Combining Fresh and Dried Botanicals in Floral Designs
The appeal of dried flowers partially lies in their vintage charm and ability to evoke a sense of nostalgia. Mixing different types of dried flowers and blending various textures can lead to truly exquisite and personalized floral designs. In addition to being stunning on their own, dried flowers are also beautiful when incorporated into fresh floral design work.
Jacob McCall, AIFD, CFD, AAF, PFCI, FSMD, creative director at Knud Nielsen Company, a premium supplier of dried botanicals in Evergreen, Ala., loves incorporating dried botanicals into his fresh designs. “Blending the delicate beauty of dried flowers with the vibrancy of fresh blooms adds a timeless elegance to floral arrangements, breathing life into every petal and creating a captivating symphony of textures and colors,” he says.
Dried flowers can be used in various applications, including home décor, wearables, potpourri, gift items and much more. In recent years, dried flowers found their way into weddings and event design. Dried flowers fit well with the bohemian and rustic design trends. They often are featured in designs that embrace a natural, slightly wild look. The creation of large floral installations for weddings is made easier by using dried flowers due to their lightweight nature, extended lifespan, and ability to retain their shape and color. Incorporating dried flowers into wedding and event work enables clients take them home and remember the magical event for years to come. It also may provide you with the opportunity to reclaim and reuse them.
Pampas grass (Cortaderia selloana), bunny-tail grass (Lagurus ovatus) and palm spears have been particularly popular for the last few of years. Pampas grass, with its feathery plumes, became a staple in the bohemian look. Bunny-tail grass, known for its fluffy heads, adds a whimsical touch to arrangements.
Bleached dried florals have also gained popularity. Bleached Ruscus and delicate lace ferns, for example, provide wonderful color and texture to floral designs. Vance Schuster, owner of Schuster’s of Texas in Goldthwaite, Texas, a top supplier of dried materials, says bleached drieds are among his top sellers. “All the bleached ferns are selling well—Lace Fern, Long Fern, Mini Fern and Mountain Fern—as well as bleached Lunaria and Miscanthus,” he shares. “Star flowers are also selling very well, as are ghostwood, grapewood and manzanita, all sanded.”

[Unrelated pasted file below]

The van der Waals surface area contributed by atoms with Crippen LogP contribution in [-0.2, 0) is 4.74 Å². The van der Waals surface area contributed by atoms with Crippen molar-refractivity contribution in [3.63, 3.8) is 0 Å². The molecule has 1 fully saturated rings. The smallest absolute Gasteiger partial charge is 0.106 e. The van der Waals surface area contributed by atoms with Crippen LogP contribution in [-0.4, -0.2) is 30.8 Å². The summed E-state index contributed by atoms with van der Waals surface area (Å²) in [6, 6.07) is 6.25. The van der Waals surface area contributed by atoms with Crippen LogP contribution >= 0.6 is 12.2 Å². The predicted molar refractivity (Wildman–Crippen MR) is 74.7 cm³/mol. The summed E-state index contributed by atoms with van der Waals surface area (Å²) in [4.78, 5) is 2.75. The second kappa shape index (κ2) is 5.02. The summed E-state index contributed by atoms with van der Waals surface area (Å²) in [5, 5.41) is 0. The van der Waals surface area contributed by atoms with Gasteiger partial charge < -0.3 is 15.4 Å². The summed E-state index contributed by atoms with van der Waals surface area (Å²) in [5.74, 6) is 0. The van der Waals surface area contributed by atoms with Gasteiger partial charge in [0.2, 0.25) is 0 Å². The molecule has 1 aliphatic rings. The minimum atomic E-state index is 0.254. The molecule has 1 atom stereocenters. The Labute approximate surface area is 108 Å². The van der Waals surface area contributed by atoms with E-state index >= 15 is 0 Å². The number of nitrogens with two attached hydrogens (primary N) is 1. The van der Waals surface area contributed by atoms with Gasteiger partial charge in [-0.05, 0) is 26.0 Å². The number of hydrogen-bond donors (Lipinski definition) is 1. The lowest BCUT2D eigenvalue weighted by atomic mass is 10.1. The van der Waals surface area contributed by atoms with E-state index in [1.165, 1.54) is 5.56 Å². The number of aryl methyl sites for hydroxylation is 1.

Care and Handling
Dried flowers are delicate, so handle them—and dried-flower designs—gently to avoid damaging them. Hold individual or bunched dried flowers by their stems or other sturdy parts. Dried and preserved botanicals often require dusting from time to time, which you can do with a soft feather duster; a hair dryer on a low, cool setting; or a canned-air duster (the type used to clean electronics). You can also try a professional dried flower cleaning sprays, such as Chrysal Silk & Dried Flower Cleaner, which is a water-based product that freshens both fabric and dried flowers and plants (chrysal.com/en-us/products), and DriSplendor Dried & Preserved Floral Cleaner (handpsales.com/cleaning-products). In addition, inform customers to keep dried and preserved flowers and designs away from direct sunlight because it can fade and even change their colors.
DRIED FLOWER SOURCES
Dijk Natural Collections
Dutch Masters in Dried Flowers
Holland Dried Flowers
Knud Nielsen Company
Lamboo Dried & Deco
Mills Floral Company
Schusters of Texas